Friday, September 30, 2011

Facebook's Secret Sauce

I would say there have been Three Ages of the Internet.

The first was the Internet era proper, where only the US government and universities (and maybe a few other organisations) had it. There was email of course, and really cool stuff like Archie and Gopher (whatever they were) that you could access on text-based terminals.

Then there was the Web, which was nice and graphical and coincidentally came out at roughly the same time as the extremely popular Windows 95. The Web through Windows made the Internet something for regular folks, not just geeks. There was surfing and search, pleasurable as well as useful. The Web soon gobbled up email too (webmail changed the user-facing protocol from SMTP and POP to HTTP). And blogs became a way for the little guy to communicate his own views to the world instead of just consuming the output of established media. That was the first step towards mass participation.

Then there came Facebook. More than Picasa and on par with Skype, Facebook has suddenly made the Internet a must-have for everyone. I'm betting Facebook and Skype have driven Internet usage to new highs, both in terms of bandwidth consumed and in terms of market penetration. And along the way, Facebook has sucked the oxygen out of blogs. Ask me. I should know.

That deserves the title of 'third generation Internet'.

Skype's appeal is easily understood. It's the videophone of science fiction that the Telco monopolies never gave us. (Thanks, guys.) But what is it with Facebook? If it's just a place where friends hang out and exchange news and funny stories, would it really have become all that big?

I've been thinking a lot about this, because I'm a latecomer to Facebook, having resisted it for a while. Now I find I'm thinking of it as 'Wastehook', an addictive way to spend time that I later regret. What made Facebook so addictive to a person who resisted it so much to start with?

Yes, it's cool that we can keep tabs on all the people we've ever known. But there's more to it than that.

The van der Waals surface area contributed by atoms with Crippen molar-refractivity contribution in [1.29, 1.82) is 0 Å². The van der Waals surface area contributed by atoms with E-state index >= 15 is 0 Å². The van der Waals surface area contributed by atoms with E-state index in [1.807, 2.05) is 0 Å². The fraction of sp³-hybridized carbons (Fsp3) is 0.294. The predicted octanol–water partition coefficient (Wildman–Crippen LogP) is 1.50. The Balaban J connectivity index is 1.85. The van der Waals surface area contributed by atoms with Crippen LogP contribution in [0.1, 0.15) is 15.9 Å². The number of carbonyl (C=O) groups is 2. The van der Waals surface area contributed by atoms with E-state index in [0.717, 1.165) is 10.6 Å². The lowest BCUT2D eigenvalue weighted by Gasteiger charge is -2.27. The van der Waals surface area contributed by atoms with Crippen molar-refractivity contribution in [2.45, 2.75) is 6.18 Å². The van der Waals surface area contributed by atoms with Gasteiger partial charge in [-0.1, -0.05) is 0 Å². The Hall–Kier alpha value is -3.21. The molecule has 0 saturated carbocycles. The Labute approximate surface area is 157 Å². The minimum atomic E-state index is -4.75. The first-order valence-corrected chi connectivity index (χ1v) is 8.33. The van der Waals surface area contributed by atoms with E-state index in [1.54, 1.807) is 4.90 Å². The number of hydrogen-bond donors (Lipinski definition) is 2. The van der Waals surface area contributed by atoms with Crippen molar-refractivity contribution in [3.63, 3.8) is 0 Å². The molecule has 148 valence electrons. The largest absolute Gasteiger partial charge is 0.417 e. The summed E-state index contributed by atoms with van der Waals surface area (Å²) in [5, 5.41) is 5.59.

I think the one thing of absolute genius that Facebook has pioneered is the 'friends of friends' concept. 'Friends of friends' gives you visibility just beyond the horizon of your circle of contacts. You get to know of people who are somewhat interesting because of the friends you share. Sometimes, they turn out to be people you know too! Bonus points for the thrill in such cases.

'Friends of friends' are people our friends like and trust, and since we like and trust our friends, their friends are people we're already favourably disposed towards. We don't mind reading the things they say. Sometimes, they say witty and wise things. Facebook is a lot more interesting because of these people. It's not just our boring and predictable friends. It's these people, unknown but not quite irrelevant, who bring a bit of variety to the experience. It's somewhat interesting when a friend puts up photos of themselves, but a lot more interesting to read what their friends have to say about it, even if we don't know many of them. We can join in the conversation and politely add to what they're saying, and nobody minds. A nice polite party with decent people we could be friends with. That's Facebook.

'Friends of friends' prevents Facebook from becoming a stale backwater, a stagnant pond, an eddy in a stream. It's not quite the wide blue ocean, though. It's just a safe little harbour. 'Friends of friends' expands our circle just enough to make Facebook an interesting place to hang out, but not so much that it becomes overwhelming or irrelevant.

I'd say that's Facebook's secret sauce.

[What about Google+? Well, Google+ pioneeered categories of friends, but Facebook quickly neutralised that advantage. An authoritative source informs me that Google+ has a rough equivalent to 'friends of friends' based on followers and following, so the effect could be similar. But my prize for pioneering the next generation of the Internet goes to Facebook in any case, not Google+.]

Friday, September 23, 2011

Does Redis Undermine a Key REST Tenet?

While I have always admired the elegance of REST's resource model and its standardised verbs and status codes, there are two things about the RESTful style that I think are drawbacks when building complex applications. One is its client/server model rather than a peer-to-peer model, which I think would have been more generic and useful, especially when unsolicited notifications need to be supported. The second, which is what I want to talk about now, is the insistence on statelessness (or alternatively forcing anything stateful to be either managed by the client or modelled as a resource). This is an acceptable approach for application domain-specific elements, but there is also a domain-neutral class of session-stateful elements that are useful for providing Qualities of Service (such as a sliding window of message sequence numbers for reliability, or session keys for security). These are common requirements that any application may require. This kind of session state is fundamentally different from domain-specific state, e.g., a shopping cart in an e-commerce application which would not be relevant to any other type of application.